Scientology technology is powerful in lifting an individual from being effect up to being more at cause.
In accomplishing that Scientology focuses heavily on, and makes great use of, Newtonian classic physics principles. Unfortunately, ultimately that world view tends to lock a Scientologist under a glass ceiling of sorts to further transcendence of awareness and qualities of equanimity.
Evaluated against the very axioms (including The Factors and Logics) Scientology is predicated upon one could easily reckon that to be the case. Paradoxically, Scientology contains laws of interpretation that make one of its own Logics, critical to growth and transcendence, forbidden practice:
Logic 8: A Datum can be evaluated only by a datum of comparable magnitude.
Thus, the first comprehensive fusion of Eastern thought with Western science ultimately disallowed study of either in the continuing search for truth and higher levels of consciousness.
A very good primer for a) evaluating what is valuable about one’s Scientology experience and what about Scientology makes it so effective, and b) beginning the process of transcending from where Scientology might leave one in terms of consciousness, is the book The Tao of Physics by Fritjof Capra (recommended to me by the irrepressible Scott Campbell).
Even though the book was first published in 1975, and it has been followed by dozens of authors treading similar ground of analyzing breakthroughs in sub atomic physics to Eastern wisdom and consciousness, I have found it to be the most thorough, layman-friendly piece on the subject to date.
I highly recommend this book to anyone who has experienced Scientology. Most particularly to those who have completed the Scientology OT Levels, started the Scientology OT Levels, or who have any intention of pursuing them in the future. It will provide vital context for your experience. It might help prevent you from becoming fixated, and set up for a big lose, on the quest for total causation. And it might help to take you to higher levels of consciousness not contemplated or permitted in Scientology (even through consequent practice of Scientology techniques).
As I have noted before, I believe that it is essential to the transcendence of Scientology to rise above the fixation on attaining to the permanent state of causation. The fixation can ultimately result in a painful state of effect or an arrogant state of hallucinatory cause. In either event, it parks one in any quest for continuing transcendence to higher states of being.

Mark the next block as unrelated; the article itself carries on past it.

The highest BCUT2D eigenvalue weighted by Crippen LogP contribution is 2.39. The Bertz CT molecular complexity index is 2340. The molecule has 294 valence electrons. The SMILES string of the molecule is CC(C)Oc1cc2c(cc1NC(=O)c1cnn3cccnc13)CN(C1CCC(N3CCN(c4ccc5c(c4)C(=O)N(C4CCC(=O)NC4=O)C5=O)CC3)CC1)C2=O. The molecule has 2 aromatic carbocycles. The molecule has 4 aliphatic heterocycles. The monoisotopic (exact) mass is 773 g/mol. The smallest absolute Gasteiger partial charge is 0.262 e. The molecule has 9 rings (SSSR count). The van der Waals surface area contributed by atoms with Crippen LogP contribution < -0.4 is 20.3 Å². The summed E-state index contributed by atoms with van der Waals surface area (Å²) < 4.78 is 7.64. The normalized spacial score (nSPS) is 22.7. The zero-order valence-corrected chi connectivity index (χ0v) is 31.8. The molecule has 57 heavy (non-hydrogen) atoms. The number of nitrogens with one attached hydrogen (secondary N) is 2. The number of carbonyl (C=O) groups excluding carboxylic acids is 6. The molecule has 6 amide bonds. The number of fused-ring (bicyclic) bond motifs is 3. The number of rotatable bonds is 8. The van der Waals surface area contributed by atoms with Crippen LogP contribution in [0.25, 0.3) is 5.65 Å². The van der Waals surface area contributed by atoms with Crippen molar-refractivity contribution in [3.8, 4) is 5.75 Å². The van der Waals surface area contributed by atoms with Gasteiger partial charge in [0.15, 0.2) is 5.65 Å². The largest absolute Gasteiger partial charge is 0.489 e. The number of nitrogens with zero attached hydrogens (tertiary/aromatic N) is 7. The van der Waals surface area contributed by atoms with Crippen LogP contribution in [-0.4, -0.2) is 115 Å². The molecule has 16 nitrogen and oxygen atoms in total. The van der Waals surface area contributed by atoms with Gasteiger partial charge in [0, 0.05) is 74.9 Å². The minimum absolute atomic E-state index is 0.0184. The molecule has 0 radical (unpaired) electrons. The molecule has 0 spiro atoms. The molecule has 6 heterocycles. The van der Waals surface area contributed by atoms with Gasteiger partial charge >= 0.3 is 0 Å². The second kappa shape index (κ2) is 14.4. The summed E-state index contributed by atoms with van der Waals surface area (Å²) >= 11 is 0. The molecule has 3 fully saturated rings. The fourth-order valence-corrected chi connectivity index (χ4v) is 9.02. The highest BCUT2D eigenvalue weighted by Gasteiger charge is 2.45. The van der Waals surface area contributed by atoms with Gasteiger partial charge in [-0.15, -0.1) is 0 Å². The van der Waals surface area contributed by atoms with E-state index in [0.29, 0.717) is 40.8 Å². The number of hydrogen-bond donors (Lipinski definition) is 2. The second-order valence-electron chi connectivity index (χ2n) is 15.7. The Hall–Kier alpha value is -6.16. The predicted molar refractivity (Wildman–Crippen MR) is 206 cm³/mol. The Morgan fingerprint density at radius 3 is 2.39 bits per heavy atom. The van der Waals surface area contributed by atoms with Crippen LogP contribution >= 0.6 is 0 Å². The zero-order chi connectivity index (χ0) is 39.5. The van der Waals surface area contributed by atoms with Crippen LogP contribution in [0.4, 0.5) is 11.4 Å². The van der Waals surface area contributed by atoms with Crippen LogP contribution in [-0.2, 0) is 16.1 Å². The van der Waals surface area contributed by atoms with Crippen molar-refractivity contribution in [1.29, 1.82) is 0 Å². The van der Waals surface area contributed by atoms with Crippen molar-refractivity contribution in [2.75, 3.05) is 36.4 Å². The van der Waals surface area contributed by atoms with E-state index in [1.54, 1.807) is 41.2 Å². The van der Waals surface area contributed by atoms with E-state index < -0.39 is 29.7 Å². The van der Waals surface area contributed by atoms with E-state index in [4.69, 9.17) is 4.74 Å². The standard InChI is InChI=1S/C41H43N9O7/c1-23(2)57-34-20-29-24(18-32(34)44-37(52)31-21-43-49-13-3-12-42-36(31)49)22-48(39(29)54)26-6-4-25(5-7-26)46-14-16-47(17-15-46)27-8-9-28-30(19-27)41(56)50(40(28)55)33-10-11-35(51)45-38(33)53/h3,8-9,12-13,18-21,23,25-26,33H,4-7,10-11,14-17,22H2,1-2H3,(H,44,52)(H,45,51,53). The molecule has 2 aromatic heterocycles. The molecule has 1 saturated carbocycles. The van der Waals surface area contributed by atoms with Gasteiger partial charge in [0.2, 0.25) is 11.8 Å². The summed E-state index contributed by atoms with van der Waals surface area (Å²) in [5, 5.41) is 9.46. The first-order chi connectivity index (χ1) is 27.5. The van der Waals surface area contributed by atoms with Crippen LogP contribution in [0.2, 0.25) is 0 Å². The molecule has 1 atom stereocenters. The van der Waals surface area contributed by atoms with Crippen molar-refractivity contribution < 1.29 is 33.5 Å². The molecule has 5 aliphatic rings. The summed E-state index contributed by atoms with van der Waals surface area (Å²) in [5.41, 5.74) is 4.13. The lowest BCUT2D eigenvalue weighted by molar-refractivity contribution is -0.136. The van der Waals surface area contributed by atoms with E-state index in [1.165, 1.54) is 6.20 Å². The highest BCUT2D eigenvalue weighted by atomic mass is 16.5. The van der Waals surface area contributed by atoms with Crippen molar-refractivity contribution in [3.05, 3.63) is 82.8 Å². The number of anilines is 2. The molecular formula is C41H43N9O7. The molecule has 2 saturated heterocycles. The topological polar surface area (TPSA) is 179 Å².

Here is an excerpt from the Tao of Physics that gives a brief description how the confluence of Eastern wisdom and Western science supports that view:
Many of the Eastern teachers emphasize that thought must take place in time, but that vision can transcend it. ‘Vision’, says Govinda, ‘is bound up with a space of a higher dimension, and therefore timeless.’ The space-time of relativistic physics is a similar timeless space of a higher dimension. All events in it are interconnected, but the connections are not causal. Particle interactions can be interpreted in terms of cause and effect only when the space-time diagrams are read in a definite direction, e.g. from the bottom to the top (note: space-time diagrams are explained earlier in the book). When they are taken as four-dimensional patterns without any definite direction of time attached to them, there is no ‘before’ and no ‘after’, and thus no causation.
Similarly, the Eastern mystics assert that in transcending time, they also transcend the world of cause and effect. Like our ordinary notions of space and time, causation is an idea which is limited to a certain experience of the world and has to be abandoned when this experience is extended. In the words of Swami Vivekananda,
Time, space and causation are like the glass through which the Absolute is seen…In the Absolute there is neither time, space nor causation.
The Eastern spiritual traditions show their followers various ways of going beyond the ordinary experience of time and of freeing themselves from the chain of cause and effect – from the bondage of karma, as the Hindus and Buddhists say. It has therefore been said that Eastern mysticism is a liberation from time. In a way the same may be said of relativistic physics.